ART REVIEW – David Shrigley’s “Brain Activity” at the Hayward

At the entrance to David Shrigley’s first major show in London at the Hayward, there’s a full-sized taxidermy stuffed headless ostrich. Clearly he’s buried his head in the sand and can’t find it, because I’d assume, his head is buried in the sand. Indeed, the piece is called ‘Headlessness”, which is both just a funny play on the cliché of burying your head in the sand and a nice physical expression of “mindlessness”. A nice way to ‘start’ and exhibition.

We then walk through some wrought iron gates, in which the words, “Do not linger at the gate” have been carved. The words of course transform the object from a gate (there to keep people out) to an invitation (“do not linger…”) to a piece of everyday life re-imagined into something resembling sculpture (the way Jasper John’s painting of flags resembled flags and the way Andy Warhol’s Brillo box resembled a Brillo box). But here, we don’t have a piece of art resembling everyday reality (the Brillo box), but everyday reality resembling a piece of art.

The image shown here is that of a hanging sign that say’s “hanging sign”. This – like the gate discussed above – is of course a semiotician’s dream. It’s also a nicely sly discussion about the extent to which we need an artist’s words or explanations to understand his/her intent. Do we need the words, “hanging sign” to know that what we’re looking at is a hanging sign? But of course, the fact that it’s in a gallery has transformed it as a signifier of some sort of art, since hanging signs are meant to signify things other than themselves (hairdressers or banks or whatever the sign should be advertising). Only art can be thus self-referential as a route to leading viewers beyond their own insular world views.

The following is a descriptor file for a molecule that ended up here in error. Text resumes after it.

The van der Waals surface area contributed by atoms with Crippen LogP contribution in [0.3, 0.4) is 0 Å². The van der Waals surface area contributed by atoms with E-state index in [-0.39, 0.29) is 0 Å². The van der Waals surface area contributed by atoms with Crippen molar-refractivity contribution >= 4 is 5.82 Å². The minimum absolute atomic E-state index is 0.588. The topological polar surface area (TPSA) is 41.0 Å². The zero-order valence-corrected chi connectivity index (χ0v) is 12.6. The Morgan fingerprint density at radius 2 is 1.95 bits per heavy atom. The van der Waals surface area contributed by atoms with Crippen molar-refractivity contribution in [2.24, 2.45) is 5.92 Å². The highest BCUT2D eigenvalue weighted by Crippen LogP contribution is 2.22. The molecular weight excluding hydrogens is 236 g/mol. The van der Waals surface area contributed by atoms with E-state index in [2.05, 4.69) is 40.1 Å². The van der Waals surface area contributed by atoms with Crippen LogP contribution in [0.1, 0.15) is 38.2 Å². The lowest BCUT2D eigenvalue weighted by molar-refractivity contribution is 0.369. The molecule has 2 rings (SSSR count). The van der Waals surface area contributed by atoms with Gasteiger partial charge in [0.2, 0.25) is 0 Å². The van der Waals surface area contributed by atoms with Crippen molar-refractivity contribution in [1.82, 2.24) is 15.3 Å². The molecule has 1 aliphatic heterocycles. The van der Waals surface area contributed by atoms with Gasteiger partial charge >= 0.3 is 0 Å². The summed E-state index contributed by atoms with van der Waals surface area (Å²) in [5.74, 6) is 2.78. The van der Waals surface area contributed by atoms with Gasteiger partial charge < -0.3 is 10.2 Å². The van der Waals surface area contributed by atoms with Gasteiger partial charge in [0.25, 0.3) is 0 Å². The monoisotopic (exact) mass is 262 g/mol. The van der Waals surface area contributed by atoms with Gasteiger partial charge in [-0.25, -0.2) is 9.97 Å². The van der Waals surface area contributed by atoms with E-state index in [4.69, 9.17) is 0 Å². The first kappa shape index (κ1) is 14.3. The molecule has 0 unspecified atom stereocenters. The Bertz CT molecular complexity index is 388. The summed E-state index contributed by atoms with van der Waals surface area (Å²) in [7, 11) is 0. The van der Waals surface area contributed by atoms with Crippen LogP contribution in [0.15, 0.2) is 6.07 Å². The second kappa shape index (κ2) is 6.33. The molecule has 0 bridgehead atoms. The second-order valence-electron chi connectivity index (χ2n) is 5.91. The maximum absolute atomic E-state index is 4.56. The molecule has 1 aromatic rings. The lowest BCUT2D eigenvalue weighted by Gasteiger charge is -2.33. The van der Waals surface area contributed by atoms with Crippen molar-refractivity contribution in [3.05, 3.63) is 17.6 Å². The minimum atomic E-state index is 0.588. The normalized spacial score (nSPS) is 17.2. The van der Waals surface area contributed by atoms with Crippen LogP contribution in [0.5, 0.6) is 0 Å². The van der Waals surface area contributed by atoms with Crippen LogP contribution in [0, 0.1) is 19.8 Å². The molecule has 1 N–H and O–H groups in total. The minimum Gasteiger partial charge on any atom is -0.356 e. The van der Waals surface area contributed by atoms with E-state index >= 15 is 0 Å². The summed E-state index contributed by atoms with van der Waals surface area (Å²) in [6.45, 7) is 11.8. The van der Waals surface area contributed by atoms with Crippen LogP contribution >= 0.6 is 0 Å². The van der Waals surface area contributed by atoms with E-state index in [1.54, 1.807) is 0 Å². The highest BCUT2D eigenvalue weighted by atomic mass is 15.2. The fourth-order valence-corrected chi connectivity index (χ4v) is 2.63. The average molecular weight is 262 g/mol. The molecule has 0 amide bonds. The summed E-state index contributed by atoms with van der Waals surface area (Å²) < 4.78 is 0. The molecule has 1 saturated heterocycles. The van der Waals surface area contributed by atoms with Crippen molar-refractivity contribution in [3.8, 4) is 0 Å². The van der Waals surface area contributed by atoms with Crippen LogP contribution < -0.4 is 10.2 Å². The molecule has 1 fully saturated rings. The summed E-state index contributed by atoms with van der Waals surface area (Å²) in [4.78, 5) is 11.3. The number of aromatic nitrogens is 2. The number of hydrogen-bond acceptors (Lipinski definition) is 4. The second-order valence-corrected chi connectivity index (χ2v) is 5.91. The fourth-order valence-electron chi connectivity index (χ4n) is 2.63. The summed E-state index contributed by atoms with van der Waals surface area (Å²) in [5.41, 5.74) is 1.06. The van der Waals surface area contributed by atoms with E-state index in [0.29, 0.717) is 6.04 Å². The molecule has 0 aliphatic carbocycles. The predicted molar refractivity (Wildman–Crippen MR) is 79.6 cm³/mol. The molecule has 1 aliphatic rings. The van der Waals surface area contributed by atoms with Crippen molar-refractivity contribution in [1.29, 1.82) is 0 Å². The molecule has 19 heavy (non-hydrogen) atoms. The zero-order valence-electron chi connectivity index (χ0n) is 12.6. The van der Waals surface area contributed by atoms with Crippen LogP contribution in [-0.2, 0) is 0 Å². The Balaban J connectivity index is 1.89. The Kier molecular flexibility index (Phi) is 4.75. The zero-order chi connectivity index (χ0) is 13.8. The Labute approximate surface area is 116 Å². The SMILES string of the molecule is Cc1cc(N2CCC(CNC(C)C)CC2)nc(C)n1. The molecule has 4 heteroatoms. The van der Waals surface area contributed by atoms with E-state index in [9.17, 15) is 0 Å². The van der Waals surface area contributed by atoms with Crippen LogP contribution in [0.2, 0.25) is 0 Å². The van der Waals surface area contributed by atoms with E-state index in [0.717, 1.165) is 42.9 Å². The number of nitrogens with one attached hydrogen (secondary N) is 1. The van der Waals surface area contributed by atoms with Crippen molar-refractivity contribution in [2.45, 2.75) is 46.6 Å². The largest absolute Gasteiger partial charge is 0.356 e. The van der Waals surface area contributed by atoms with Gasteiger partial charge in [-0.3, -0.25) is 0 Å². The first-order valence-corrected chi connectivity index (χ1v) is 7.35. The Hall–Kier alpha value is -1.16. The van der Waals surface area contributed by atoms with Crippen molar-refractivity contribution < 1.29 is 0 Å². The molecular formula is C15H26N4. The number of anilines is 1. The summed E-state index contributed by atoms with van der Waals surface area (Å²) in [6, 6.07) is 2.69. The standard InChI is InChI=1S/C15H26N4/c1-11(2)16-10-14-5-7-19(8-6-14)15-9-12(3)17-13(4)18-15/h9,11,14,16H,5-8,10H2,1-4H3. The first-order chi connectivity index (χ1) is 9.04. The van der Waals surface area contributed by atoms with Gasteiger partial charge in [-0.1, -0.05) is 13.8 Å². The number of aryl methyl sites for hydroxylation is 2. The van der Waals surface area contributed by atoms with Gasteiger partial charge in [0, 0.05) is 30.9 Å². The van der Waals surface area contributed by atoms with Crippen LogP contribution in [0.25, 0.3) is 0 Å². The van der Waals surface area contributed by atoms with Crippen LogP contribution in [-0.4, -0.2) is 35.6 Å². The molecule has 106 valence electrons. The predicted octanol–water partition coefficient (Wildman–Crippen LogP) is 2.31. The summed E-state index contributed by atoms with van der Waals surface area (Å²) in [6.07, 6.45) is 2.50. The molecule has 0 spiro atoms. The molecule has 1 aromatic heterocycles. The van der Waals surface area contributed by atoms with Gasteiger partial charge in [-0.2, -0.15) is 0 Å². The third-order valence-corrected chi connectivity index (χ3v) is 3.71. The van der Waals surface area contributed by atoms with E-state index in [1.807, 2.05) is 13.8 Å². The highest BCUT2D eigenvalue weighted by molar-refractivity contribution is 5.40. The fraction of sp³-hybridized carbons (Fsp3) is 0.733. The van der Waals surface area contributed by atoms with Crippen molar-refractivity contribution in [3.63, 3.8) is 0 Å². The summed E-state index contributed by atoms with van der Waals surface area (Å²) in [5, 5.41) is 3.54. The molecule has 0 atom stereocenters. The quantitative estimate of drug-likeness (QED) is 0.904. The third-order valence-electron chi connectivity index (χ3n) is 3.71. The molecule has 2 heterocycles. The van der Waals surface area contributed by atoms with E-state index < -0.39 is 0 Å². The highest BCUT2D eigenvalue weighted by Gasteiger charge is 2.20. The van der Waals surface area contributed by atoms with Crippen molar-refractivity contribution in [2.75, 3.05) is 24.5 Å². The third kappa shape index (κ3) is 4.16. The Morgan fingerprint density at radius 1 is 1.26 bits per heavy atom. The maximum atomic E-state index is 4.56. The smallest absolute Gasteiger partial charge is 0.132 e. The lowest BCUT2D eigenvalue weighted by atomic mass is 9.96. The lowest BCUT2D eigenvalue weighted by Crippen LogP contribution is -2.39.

And so it goes throughout the exhibition. The crudely executed cluster of drawings/doodles that follow are really just blips of Shrigley’s train of thought – a series of random associations that seem to have no organizing principle… other than the fact that they’re his train of thought. It’s as though he is trying to externalize consciousness, and by so doing, displaying a self-portrait which is as accurate (more accurate?) than the painterly idea of a portrait, which, of course is some sort of image of a face.

Pretty much everything in the show (which is a mix of sculpture, drawings, stuffed animals, video animations and – bizarrely – a glass globe filled with his clipped toenails – I guess all artists put so much of themselves into their art, that the subject becomes its own object.) twists and re-invents ‘convention’ in ways that are at times laugh out loud, funny.


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